Portion of Tomanowos auctioned off in New York City

10.31.2012 Ron Karten Culture, History

A slice of Tomanowos - the Willamette meteorite that is a sacred object to the Confederated Tribes of Grand Ronde - was auctioned off for $2,000 on Sunday, Oct. 14, in New York City by meteorite collector Darryl Pitt.
Pitt auctioned off pieces of his collection known as the Macovich Collection of Meteorites that included two pieces of Tomanowos - a smaller piece and a 28-pound slice of Tomanowos. The larger piece, which also was up for sale, did not find a buyer.
A similar auction in 2007 reignited Tribal ire regarding trafficking in pieces from the sacred meteorite and produced no takers.
Pitt obtained his pieces of Tomanowos in 1998 when he traded New York City's American Museum of Natural History a half-ounce piece of a meteorite from Mars. The trade occurred before the Confederated Tribes of Grand Ronde staked a claim to Tomanowos in November 1999, citing the Native American Graves Protection and Repatriation Act of 1990.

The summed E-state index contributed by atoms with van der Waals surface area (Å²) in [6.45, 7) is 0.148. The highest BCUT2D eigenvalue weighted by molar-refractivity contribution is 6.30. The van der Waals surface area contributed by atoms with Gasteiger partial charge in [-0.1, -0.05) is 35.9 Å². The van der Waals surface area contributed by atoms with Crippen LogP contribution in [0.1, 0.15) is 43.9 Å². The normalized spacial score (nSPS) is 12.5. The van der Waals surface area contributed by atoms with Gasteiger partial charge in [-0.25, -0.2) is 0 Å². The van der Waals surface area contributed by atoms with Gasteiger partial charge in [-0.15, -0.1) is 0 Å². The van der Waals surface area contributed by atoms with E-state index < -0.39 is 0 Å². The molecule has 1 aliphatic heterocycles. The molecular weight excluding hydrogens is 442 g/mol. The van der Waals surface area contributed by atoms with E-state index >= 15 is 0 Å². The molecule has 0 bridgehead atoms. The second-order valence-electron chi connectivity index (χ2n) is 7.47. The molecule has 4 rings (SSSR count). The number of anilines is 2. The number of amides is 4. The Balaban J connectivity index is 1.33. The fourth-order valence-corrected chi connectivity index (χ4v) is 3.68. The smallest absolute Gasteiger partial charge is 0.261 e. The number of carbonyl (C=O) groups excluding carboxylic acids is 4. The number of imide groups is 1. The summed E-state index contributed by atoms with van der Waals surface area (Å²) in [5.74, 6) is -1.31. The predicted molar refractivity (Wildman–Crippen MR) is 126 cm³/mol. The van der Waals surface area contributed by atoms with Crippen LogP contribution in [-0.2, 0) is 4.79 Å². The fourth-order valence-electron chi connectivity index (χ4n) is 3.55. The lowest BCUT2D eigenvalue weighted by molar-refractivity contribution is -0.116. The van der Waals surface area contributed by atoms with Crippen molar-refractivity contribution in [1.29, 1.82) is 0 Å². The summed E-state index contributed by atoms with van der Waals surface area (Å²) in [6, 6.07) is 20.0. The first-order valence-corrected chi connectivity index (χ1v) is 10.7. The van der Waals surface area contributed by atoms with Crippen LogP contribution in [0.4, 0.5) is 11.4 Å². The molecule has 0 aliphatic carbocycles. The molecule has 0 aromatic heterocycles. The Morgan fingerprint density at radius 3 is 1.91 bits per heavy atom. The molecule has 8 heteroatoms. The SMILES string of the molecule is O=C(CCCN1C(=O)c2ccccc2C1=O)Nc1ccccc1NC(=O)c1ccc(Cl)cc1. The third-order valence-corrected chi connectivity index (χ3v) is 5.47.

Tomanowos fell from the sky more than 10,000 years ago and eventually settled in what is now West Linn. Clackamas Tribal peoples believed the meteorite created a union between the sky, earth and water when it rested in the ground and collected rainwater in its crevices and basins.
In 1906, a New York philanthropist purchased Tomanowos for $20,600, shipped it to New York City and donated it to the American Museum of Natural History, which is where is had resided ever since.
In 2000, the Tribe and museum reached an accord that keeps Tomanowos in New York City and allows annual ceremonial access to Grand Ronde Tribal members, as well as acknowledges the meteorite's religious importance to the Tribe.
Once the museum was notified of Tomanowos' sacred importance to the Grand Ronde Tribe, it stopped trading pieces of it for other space collectibles.